The Laughing Force of Human Nature

Emily - Wellesley, Massachusetts
Entered on March 8, 2009
Age Group: Under 18
  • Listen to This I Believe on RadioPublic

  • Podcasts

    Sign up for our free, weekly podcast of featured essays. You can download recent episodes individually, or subscribe to automatically receive each podcast. Learn more.

  • FAQ

    Frequently asked questions about the This I Believe project, educational opportunities and more...

  • Top Essays USB Drive

    This USB drive contains 100 of the top This I Believe audio broadcasts of the last ten years, plus some favorites from Edward R. Murrow's radio series of the 1950s. It's perfect for personal or classroom use! Click here to learn more.

I’m a girl of justice. When I think I’m being treated unfairly, I want to make sure that I justify myself once more. The world’s evils affect everyone, and everyone feels frustrated about it. But there is one thing that those unjustified people can’t resist. Laughing.

Even at the times when you feel low, angry or sad, your lungs tinkle and struggle, which forces you to let out a giggle.

When my father restrained me from going to our high school winter dance, I felt angry, annoyed, and ultimately, I felt like I was being treated unfairly. I had planned on giving him the silent treatment, at least for a few days. Then he started being all goofy, he started singing the theme song to the movie, Get Smart. My stomach began to twist and tickle. I clenched my teeth. But alas, I couldn’t hold it. I burst out laughing, for I was just so vulnerable to laughter, even when I so badly wanted stay silent. After laughing, I felt defeated and at loss because I involuntarily forgave him so easily.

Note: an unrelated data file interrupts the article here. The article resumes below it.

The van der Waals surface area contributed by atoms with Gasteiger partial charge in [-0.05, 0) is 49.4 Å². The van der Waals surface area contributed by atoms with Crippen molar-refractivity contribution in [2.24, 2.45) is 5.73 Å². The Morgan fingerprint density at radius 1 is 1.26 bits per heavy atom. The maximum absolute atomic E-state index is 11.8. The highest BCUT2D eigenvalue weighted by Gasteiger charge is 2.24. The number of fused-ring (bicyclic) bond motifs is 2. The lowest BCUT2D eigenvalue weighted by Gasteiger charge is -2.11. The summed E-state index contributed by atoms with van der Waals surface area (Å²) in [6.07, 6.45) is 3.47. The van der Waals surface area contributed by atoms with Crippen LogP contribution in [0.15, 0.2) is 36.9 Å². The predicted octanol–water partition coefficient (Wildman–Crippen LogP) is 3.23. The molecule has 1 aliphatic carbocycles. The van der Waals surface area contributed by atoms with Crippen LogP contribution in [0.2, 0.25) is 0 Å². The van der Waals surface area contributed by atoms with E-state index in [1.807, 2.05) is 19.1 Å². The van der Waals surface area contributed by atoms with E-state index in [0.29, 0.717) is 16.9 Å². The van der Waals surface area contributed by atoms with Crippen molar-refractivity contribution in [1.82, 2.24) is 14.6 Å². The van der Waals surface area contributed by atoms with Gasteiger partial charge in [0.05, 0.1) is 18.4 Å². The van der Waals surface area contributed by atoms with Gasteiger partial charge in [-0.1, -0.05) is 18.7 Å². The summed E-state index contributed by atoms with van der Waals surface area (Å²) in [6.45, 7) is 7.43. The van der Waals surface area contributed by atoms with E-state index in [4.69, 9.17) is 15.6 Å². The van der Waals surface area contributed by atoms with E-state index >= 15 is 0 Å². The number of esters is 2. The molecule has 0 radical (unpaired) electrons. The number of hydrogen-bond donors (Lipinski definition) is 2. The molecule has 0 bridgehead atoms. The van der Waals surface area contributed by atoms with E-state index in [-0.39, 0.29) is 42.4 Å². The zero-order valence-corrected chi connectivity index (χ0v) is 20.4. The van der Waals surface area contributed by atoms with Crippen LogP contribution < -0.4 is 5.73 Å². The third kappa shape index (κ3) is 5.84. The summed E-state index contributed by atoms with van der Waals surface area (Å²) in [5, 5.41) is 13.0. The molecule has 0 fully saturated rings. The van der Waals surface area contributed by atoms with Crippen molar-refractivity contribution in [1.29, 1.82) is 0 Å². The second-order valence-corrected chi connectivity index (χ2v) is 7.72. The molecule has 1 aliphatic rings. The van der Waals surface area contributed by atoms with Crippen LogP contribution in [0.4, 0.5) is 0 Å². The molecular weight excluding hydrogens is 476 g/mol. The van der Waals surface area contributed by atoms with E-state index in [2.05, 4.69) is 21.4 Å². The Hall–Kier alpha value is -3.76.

Everyone is vulnerable to laughter, even when you desperately want to ignore it. When you feel discontented and annoyed as ever, you’d think that there’s no way you could ever crack a smile. But yet, no one can resist when they undergo something funny. Even a small pulsation of a smile can’t be avoided.

Even my friends make me so annoyed. For example, when one of my friends treated me brutally: “Emily! You’re so stupid, what’s wrong with you?” I felt abused, and unjustified. Still, when they start imitating the teachers, or speaking in funny accents, I can’t help but crack a smile, once again giving me that defeated feeling. My muscles involuntarily force my lips to form a grin.

What’s so frustrating about this is that I want to justify myself and not forgive them so easily. When I laugh at their jokes, it automatically releases all the tension that had previously built up. By laughing, I dismiss the chance to justify myself. By laughing, I make them think that it’s okay to treat me that way.

Through these experiences of anger and laughter, I’ve learned to grow up and become mature. I figured out that the “silent treatment” and simply acting annoyed doesn’t work, for I end up laughing most of the times I try to do so. I have learned that when I feel like I’m being treated unfairly, I need to talk to the people that bother me, not ignore them. The more that I try to ignore them and end up dismissing their wrongs, the more they expect me to forgive them easily. By talking to them, I can explain my feelings to them, and make them understand the way I feel, for I could be the strongest, tough-headed, most angst filled girl in town, but I’m still vulnerable to one thing: laughter.